If you're looking for some more tips and strategies to help you manage your finances during the coronavirus pandemic, we've got a guide for that too.
If you need emergency financial help, learn about your options in this guide.
More guides on Finder
Budget 2020: How your business can benefit
The Federal Budget includes a number of new schemes that could help your business including tax offsets, asset write-offs and wage subsidies for new hires.
How Budget 2020 will affect you
The complete guide to how tax changes and new regulations will hit your wallet.
Top work perks: Aussies want more paid leave and insurance post-COVID
Finder asked 1,066 Australians about the top three perks they’d like their employer to provide in a post-COVID workplace. Flexibility, more leave and company health insurance topped the list.
What the JobSeeker payment changes mean for you
Find out exactly how much to expect from your fortnightly pay for the rest of 2020.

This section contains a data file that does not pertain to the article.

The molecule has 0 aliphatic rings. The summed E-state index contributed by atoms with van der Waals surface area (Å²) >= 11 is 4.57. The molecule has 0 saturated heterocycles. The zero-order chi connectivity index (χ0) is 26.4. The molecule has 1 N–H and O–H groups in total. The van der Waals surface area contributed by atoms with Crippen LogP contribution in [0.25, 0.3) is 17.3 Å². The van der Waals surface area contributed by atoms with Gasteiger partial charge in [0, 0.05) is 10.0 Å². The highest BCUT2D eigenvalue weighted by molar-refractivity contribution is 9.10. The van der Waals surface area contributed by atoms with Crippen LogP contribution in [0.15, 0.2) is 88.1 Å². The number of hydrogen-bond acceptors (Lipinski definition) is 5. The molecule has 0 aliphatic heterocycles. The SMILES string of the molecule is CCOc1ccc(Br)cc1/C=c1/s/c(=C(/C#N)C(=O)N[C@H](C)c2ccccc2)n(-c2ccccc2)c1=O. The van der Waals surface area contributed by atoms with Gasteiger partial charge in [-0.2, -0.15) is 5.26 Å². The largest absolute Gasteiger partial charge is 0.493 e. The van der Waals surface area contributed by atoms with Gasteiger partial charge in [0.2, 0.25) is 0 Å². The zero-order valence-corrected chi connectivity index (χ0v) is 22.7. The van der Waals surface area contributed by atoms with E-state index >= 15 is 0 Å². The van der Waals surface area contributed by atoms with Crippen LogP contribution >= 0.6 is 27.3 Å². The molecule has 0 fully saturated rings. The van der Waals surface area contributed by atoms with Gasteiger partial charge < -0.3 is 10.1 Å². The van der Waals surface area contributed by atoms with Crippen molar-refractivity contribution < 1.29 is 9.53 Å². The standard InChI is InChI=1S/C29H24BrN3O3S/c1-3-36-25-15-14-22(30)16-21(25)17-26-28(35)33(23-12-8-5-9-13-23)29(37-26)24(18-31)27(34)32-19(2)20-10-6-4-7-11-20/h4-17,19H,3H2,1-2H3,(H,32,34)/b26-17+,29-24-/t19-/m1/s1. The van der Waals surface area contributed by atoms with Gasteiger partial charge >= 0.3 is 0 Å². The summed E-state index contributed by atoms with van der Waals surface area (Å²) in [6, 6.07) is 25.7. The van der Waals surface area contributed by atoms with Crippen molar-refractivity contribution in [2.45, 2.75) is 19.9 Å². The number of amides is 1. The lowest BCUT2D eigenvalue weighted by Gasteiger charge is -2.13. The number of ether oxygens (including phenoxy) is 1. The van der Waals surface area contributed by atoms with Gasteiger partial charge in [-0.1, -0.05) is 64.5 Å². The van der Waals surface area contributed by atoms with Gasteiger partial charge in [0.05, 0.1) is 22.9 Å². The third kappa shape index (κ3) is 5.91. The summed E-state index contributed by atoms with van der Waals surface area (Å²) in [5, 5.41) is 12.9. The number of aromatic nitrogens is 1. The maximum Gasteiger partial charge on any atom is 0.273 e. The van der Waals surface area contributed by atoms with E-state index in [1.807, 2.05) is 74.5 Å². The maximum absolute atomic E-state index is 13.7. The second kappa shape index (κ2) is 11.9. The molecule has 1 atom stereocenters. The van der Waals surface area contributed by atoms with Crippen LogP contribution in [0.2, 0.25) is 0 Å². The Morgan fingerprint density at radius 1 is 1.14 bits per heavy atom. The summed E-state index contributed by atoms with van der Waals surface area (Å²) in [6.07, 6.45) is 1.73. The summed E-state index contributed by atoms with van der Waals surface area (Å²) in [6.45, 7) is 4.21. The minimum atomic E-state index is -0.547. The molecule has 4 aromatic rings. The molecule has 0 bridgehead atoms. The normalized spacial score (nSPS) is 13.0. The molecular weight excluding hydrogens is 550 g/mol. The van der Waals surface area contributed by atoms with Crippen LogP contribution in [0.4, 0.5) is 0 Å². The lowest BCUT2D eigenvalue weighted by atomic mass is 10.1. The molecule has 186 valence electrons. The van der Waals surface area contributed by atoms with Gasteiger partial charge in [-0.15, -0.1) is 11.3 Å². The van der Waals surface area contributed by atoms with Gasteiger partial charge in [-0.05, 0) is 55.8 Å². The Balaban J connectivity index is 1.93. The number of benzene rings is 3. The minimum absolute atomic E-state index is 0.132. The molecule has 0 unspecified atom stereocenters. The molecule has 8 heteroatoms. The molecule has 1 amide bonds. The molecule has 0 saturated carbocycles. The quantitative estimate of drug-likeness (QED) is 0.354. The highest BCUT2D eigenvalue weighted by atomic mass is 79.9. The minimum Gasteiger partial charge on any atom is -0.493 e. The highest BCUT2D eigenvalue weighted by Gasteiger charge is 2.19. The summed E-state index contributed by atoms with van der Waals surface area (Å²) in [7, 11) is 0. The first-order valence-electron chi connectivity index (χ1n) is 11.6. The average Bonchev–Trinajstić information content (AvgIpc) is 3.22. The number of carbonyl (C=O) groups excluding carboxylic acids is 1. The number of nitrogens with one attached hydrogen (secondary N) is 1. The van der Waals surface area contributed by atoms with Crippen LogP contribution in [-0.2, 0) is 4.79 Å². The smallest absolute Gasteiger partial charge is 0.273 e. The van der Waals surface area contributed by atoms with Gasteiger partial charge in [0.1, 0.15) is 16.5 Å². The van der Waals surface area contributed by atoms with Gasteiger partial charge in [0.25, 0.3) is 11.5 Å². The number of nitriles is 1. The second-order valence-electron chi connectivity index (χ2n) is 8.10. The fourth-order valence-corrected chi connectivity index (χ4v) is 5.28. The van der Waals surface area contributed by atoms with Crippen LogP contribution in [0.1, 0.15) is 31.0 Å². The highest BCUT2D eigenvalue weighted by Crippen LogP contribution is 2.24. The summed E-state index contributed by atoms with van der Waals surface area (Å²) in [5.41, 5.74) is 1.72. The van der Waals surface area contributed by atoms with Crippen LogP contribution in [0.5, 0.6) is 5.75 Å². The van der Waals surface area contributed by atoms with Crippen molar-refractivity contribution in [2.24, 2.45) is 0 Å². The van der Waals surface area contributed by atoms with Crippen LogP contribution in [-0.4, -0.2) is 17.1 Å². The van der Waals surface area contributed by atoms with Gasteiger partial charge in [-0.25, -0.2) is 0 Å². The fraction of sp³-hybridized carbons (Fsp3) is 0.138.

Changes to JobKeeper and JobSeeker payments explained
Everything you need to know about the changes to the JobKeeper and JobSeeker programs.
How to get both JobKeeper and JobSeeker
Could you qualify for both options?
Money lessons from the coronavirus pandemic
As restrictions ease around Australia, finance expert Noel Whittaker goes through why you need a post-coronavirus plan for your money.
RBA survey: 79% of experts say JobKeeper should continue or expand
Economists don't think the government should put the brakes on JobKeeper just yet, according to the latest Finder RBA Cash Rate Survey. The Reserve Bank holds the cash rate at 0.25%.
Coronavirus: How to lodge your tax return this year
Learn about the extra tax deductions you can claim due to COVID-19 and how to properly declare your JobSeeker, JobKeeper or redundancy payments.
$60 billion JobKeeper error: Are your payments affected?
The estimated cost of JobKeeper has been cut from $130 billion to $70 billion, but what does this mean if you're already receiving payments?
Ask an Expert